Ninna Marianne; Mobile Marine Ltd. v.

Series: 28ASR2d | Year: 1995 | 28ASR2d1
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NINNA MARIANNE, its fish, cargo, freight, equipment, engines,
masts, boats, anchors, cables, chains, rigging, its engines, furniture and
all other necessaries appertaining to the vessel, Defendant in Rem, and
ARNE BJORCK and ROSE MARIE BJORCK, Defendants in Personam

High Court of American Samoa
Trial Division

CA No. 29-95

April 25, 1995


[1] Appropriate reasons to arrest a vessel include guaranteeing safe return of the vessel to the chosen forum and preventing defendants from retaining the proceeds earned by the sale of the cargo. T.C.R.C.P. Supp. Rule D.

[2] Security for a vessel may be effectuated by a bond provided by the party designated to possess the vessel after its release, to be held by the court. T.C.R.C.P. Supp. Rule E(5)(a).

Before RICHMOND, Associate Justice, VAIVAO, Associate Judge, and LOGOAI, Associate Judge.

Counsel: For Plaintiffs, Brian M. Thompson
For Defendants, Togiola T.A. Tulafono

Order Preliminary to Releasing Vessel:


This order concerns plaintiffs’ motion to remove Abjorn Bjorck from the vessel Ninna Marianne (“vessel”), where he is captain. Plaintiffs allege partial ownership of the vessel and the right to share in profits earned through its use, and claim that Arne and Rose Marie Bjorck (“defendants”) failed to communicate with plaintiffs while the vessel was at sea, intended to sell fish cargo for cash to deprive plaintiffs of the proceeds, and intended to take the vessel to their native Sweden rather than returning it to New Zealand. On March 7, 1995, a warrant was issued for the arrest of the vessel. On April 12, 1995, a hearing was held on plaintiffs’ motion with defendants and counsel for both parties present.


[1] Both parties agreed at the hearing that New Zealand is the preferred forum to try title to the vessel. Plaintiffs’ reason for arresting the vessel in American Samoa was to guarantee its safe return to New Zealand, and to prevent defendants from retaining the proceeds earned by the sale of fish cargo. According to T.C.R.C.P. Supp. Rule D, this is an appropriate reason to arrest a vessel:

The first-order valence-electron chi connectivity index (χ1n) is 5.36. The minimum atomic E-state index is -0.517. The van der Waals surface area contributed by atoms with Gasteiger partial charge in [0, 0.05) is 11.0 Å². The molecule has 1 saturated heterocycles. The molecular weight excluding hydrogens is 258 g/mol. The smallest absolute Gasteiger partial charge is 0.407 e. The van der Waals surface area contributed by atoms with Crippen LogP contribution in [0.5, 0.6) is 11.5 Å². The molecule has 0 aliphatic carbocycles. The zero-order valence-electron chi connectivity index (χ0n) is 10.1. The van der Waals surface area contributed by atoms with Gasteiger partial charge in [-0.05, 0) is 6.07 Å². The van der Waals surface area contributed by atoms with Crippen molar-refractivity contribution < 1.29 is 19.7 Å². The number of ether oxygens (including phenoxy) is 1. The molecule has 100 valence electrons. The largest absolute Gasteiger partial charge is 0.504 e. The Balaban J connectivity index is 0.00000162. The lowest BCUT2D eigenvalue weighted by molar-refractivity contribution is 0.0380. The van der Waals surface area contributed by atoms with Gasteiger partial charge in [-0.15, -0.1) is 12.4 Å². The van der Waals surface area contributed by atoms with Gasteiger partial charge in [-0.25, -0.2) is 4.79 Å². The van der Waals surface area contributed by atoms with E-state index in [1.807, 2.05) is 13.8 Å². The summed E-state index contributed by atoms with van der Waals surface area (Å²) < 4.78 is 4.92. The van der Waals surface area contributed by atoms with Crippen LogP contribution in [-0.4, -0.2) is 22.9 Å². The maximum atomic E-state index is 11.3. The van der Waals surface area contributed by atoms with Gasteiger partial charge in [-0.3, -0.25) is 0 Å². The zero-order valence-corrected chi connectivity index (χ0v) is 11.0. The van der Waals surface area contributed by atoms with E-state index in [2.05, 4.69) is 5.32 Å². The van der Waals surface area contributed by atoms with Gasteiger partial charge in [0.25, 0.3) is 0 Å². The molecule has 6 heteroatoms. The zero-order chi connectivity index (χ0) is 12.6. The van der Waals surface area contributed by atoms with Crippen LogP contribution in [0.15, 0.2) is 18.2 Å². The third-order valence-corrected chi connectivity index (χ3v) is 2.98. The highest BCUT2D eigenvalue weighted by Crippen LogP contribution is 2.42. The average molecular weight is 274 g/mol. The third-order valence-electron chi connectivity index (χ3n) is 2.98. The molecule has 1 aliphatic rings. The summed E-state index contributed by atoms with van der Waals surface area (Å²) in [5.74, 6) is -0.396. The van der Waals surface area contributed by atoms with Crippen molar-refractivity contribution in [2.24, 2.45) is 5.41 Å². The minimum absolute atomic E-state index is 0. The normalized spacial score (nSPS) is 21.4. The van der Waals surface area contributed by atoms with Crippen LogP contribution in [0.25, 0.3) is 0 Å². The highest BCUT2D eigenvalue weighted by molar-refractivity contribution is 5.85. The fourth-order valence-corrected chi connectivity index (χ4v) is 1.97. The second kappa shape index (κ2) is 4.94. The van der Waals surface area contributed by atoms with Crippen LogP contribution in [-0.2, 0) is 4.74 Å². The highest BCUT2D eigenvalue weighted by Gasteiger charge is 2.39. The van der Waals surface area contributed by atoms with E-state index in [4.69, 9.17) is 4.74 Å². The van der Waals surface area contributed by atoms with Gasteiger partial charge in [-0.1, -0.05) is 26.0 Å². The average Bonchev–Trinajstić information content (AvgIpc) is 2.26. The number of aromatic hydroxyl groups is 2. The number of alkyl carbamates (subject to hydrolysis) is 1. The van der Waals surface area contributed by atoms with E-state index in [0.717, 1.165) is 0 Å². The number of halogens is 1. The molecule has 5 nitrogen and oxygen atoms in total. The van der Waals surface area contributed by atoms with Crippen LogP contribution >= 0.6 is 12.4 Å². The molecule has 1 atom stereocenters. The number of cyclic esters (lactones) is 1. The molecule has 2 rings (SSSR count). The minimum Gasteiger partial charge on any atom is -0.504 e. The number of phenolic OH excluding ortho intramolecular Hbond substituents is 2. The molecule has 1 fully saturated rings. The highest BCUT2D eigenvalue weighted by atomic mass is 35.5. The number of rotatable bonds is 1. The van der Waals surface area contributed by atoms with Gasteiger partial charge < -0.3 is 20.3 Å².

. . . in all actions by one or more part owners against the others to
obtain security for the return of the vessel from any voyage
undertaken without their consent, or by one or more part owners
against the others to obtain possession of the vessel for any voyage
on giving security for its safe return, the proceeds shall be by a
warrant of arrest of the vessel, cargo, or other property . . .
(emphasis added).

[2] The object of this preliminary order is to assist the parties in obtaining security for the safe return of the vessel to New Zealand where the ship is registered. Security may be effectuated by a bond, provided by the party designated to possess the vessel after its release, to be held by the court pursuant to T.C.R.C.P. Supp. Rule E(5)(a):

. . . whenever process of maritime attachment and garnishment or
process in rem is issued the execution of such process shall be stayed,
or the property released, on giving security, to be approved by the
court or clerk, or by stipulation of the parties, conditioned to answer
the judgment of the court or of the appellate division. The parties may
stipulate the amount and nature of such security. In the event of the
inability or refusal of the parties to so stipulate the court shall fix the
principal sum of the bond . . . (emphasis added).

Accordingly, the parties have seven days from the entry of this order to stipulate who shall have care and custody of the vessel during its return to New Zealand, and what bond the custodial party shall post. This bond shall be for the purpose of securing the interest of the non-custodial party. Such stipulation shall be filed with the clerk and accompanied by a proposed order to release the vessel. If they do not provide such stipulation and proposed order within the seven-day period, this court will fix the sum of the bond as permitted by the foregoing rule, and will adjudicate which party shall have custody of the vessel on its return to New Zealand. If the parties agree that the plaintiffs are to take possession of the vessel for the voyage to New Zealand, this court will require that plaintiffs provide a licensed captain for the voyage. The vessel shall remain arrested until we enter an order releasing it.

It is so ordered.